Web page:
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CASE REPORT
Year : 2022  |  Volume : 1  |  Issue : 2  |  Page : 115-121

Sensitive sensory stimulation for the arousal treatment of a persistent vegetative state following traumatic brain injury: a care-compliant case report


Department of Rehabilitation Medicine, Shanghai Tongren Hospital, Shanghai Jiao Tong University School of Medicine, Shanghai, China

Correspondence Address:
Yan Li
Department of Rehabilitation Medicine, Shanghai Tongren Hospital, Shanghai Jiao Tong University School of Medicine, Shanghai
China
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Source of Support: None, Conflict of Interest: None


DOI: 10.4103/2773-2398.348257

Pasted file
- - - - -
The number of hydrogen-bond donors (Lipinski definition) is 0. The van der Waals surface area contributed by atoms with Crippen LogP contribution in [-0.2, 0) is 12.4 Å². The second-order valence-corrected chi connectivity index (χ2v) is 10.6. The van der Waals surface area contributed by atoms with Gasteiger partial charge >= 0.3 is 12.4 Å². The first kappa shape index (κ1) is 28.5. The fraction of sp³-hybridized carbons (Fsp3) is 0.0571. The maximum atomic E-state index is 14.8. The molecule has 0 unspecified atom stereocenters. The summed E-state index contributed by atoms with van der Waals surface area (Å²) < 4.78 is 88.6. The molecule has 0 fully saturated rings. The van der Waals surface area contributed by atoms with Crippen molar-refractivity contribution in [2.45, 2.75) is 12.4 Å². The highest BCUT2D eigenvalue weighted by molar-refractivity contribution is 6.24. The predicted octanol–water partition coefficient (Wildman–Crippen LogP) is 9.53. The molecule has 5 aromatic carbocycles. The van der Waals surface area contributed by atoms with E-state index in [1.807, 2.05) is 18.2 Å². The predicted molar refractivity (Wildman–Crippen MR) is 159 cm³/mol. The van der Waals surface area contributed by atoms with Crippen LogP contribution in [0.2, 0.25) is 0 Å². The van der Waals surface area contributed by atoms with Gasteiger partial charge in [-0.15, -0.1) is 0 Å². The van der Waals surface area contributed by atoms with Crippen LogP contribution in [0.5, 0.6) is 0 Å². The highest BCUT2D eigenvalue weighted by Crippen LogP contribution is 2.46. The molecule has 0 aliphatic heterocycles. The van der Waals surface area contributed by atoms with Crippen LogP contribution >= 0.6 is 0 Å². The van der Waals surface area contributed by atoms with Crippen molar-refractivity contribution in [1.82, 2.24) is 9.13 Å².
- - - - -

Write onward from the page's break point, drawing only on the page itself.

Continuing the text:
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Effective treatments for patients in a persistent vegetative state due to traumatic brain injury (TBI) are currently unavailable. The purpose of this study was to investigate the therapeutic use of sensitive sensory stimulation for patients in persistent vegetative state following TBI. This case report discussed a 36-year-old male patient who experienced TBI 75 days prior to admission. Upon hospital admission, the patient was unconscious, could automatically open his eyes, but could not avoid light, trace motions, or execute commands. He was placed on a nasal feeding diet, exhibited urinary and fecal incontinence and developed postoperative urinary retention and a pulmonary infection. He showed no mobility of the upper and lower extremities with hypomyotonia. Medications for nerve repair, regaining consciousness, preventing seizure, resolving phlegm, and protecting the stomach were administered. The activity of the extremities was improved by exercise therapies and low or medium-frequency electric stimulation, bladder and bowel function was improved by acupuncture and abdominal massage, and consciousness recovery was promoted by acupuncture and hyperbaric oxygen therapy. Five months following admission, the patient regained consciousness with improved bladder and bowel function. Electroencephalogram indicated that brain function had significantly improved. Auditory evoked potentials and somatosensory evoked potentials suggested that sensation conduction pathways had improved significantly. Sensitive sensory stimulation in combination with routine rehabilitation treatment can effectively cause the regain of consciousness in patients with persistent vegetative state following TBI and improve activities of daily living and the function of the sensation conduction pathways..


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